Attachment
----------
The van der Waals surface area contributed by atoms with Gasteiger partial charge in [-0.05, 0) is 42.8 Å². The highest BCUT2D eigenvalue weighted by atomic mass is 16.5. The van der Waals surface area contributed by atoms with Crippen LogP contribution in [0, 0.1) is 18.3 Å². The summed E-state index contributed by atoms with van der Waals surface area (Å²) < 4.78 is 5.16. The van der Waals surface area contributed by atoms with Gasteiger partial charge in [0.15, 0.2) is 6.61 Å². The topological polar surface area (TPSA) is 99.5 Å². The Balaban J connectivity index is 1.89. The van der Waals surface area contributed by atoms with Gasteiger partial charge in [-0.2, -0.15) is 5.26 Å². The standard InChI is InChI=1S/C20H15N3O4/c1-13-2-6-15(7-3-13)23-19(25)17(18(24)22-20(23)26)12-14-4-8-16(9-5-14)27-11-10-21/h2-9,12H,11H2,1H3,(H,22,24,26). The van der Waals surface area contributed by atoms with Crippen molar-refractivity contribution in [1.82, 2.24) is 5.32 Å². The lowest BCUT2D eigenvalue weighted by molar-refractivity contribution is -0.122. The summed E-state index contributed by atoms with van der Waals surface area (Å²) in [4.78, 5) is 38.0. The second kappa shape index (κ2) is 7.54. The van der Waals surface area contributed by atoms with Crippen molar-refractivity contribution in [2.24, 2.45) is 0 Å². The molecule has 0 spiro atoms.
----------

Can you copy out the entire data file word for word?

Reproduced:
The van der Waals surface area contributed by atoms with Gasteiger partial charge in [-0.05, 0) is 42.8 Å². The highest BCUT2D eigenvalue weighted by atomic mass is 16.5. The van der Waals surface area contributed by atoms with Crippen LogP contribution in [0, 0.1) is 18.3 Å². The summed E-state index contributed by atoms with van der Waals surface area (Å²) < 4.78 is 5.16. The van der Waals surface area contributed by atoms with Gasteiger partial charge in [0.15, 0.2) is 6.61 Å². The topological polar surface area (TPSA) is 99.5 Å². The Balaban J connectivity index is 1.89. The van der Waals surface area contributed by atoms with Gasteiger partial charge in [-0.2, -0.15) is 5.26 Å². The standard InChI is InChI=1S/C20H15N3O4/c1-13-2-6-15(7-3-13)23-19(25)17(18(24)22-20(23)26)12-14-4-8-16(9-5-14)27-11-10-21/h2-9,12H,11H2,1H3,(H,22,24,26). The van der Waals surface area contributed by atoms with Crippen molar-refractivity contribution in [1.82, 2.24) is 5.32 Å². The lowest BCUT2D eigenvalue weighted by molar-refractivity contribution is -0.122. The summed E-state index contributed by atoms with van der Waals surface area (Å²) in [4.78, 5) is 38.0. The second kappa shape index (κ2) is 7.54. The van der Waals surface area contributed by atoms with Crippen molar-refractivity contribution in [2.24, 2.45) is 0 Å². The molecule has 0 spiro atoms.